Everyone deals with stressful moments in their life. From experiencing work-burnout to dealing with strife in our relationships, we can’t avoid it.

This stress can manifest itself in various ways. Classic symptoms include headaches, interrupted sleep, persistent tiredness and chest pains, but further signs include spots and other skin issues, jittery limbs and under eye circles.

Now, new research has found that being stressed can change your voice, too.

The study, published in the journal Psychological Science, asked 111 people aged between 19 and 59 to complete voice diaries over a period of seven days.

Recordings of people speaking every evening after work were analysed by researchers over the course of a week. The participants were asked to report on both the stressors they experienced that day and their perceived stress levels.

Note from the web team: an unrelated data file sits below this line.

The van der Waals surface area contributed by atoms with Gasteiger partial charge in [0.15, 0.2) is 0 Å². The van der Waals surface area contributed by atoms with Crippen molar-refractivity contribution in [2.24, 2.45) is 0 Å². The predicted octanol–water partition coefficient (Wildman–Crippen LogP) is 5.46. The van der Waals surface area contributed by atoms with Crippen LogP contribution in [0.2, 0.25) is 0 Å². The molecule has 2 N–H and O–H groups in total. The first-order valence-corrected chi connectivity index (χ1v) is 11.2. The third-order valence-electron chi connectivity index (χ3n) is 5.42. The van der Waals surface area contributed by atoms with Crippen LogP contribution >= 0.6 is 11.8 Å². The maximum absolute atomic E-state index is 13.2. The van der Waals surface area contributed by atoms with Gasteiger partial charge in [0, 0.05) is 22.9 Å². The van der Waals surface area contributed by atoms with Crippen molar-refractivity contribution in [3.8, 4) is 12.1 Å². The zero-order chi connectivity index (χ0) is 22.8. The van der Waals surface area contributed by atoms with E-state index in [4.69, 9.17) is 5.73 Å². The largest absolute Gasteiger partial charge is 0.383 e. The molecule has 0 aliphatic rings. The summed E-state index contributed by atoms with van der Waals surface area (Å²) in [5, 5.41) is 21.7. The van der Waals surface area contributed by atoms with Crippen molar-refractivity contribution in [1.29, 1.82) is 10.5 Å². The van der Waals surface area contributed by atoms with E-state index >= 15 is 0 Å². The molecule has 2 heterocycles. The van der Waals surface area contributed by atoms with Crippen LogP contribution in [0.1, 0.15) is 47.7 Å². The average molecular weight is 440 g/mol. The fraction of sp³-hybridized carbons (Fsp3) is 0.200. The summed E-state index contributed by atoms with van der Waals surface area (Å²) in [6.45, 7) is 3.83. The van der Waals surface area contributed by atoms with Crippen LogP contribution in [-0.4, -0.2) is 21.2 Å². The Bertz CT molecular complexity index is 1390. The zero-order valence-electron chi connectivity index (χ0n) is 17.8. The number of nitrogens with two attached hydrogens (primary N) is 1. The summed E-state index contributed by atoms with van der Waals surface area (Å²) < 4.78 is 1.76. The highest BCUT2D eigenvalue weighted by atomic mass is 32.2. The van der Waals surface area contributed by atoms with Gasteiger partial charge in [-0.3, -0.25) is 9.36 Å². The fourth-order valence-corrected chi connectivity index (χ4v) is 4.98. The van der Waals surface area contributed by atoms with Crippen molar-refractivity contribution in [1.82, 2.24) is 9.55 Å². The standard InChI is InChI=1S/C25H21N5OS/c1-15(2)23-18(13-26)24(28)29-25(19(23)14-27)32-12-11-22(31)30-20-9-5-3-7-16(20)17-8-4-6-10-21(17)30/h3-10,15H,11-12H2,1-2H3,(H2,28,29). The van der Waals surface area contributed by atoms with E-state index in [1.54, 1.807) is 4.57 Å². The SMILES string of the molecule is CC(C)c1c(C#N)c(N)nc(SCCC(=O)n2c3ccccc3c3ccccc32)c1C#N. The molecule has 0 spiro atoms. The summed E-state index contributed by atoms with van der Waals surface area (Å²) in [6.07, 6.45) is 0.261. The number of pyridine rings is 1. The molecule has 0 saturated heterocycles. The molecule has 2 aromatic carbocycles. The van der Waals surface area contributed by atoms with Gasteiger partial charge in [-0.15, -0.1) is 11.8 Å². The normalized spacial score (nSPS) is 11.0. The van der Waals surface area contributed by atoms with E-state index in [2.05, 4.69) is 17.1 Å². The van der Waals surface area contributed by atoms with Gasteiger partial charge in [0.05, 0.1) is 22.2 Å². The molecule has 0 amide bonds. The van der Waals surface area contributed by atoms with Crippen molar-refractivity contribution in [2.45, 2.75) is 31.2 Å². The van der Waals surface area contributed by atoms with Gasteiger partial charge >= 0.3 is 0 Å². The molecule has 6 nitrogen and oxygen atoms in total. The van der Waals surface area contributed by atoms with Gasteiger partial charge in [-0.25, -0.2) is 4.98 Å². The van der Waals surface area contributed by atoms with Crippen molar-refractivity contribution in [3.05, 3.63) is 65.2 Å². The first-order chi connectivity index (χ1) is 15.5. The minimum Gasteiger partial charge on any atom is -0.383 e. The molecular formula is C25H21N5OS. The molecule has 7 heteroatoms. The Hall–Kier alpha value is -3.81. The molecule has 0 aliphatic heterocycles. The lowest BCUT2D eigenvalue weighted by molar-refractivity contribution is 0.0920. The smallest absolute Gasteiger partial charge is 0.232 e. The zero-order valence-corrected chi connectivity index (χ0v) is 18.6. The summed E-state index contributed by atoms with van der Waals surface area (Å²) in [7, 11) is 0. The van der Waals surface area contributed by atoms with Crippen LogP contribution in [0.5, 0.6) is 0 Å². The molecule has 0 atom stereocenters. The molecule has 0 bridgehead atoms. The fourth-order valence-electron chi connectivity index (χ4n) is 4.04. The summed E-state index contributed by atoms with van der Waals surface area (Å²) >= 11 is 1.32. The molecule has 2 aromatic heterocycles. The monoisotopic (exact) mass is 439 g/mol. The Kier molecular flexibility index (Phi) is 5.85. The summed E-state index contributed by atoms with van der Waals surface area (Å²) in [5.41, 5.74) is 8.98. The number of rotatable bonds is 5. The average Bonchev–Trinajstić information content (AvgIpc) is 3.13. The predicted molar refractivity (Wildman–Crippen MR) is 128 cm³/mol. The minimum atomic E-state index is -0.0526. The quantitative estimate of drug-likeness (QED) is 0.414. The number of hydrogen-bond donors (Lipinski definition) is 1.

Distinct changes were identified on the days people reported more stress factors, researchers found. The participants spoke quicker and with more intensity when they had strains that day, regardless of how stressed they said they were feeling.

In other words, we don’t always know how stressed we actually are – but our voice might be giving the game away. And the reason for those changes?

Stress activates the sympathetic nervous system, which leads to the production of hormones such as cortisol and adrenaline, Dr Markus Langer, a study author from Saarland University in southwest Germany, explains.

This has an impact on several bodily functions, including our voice.

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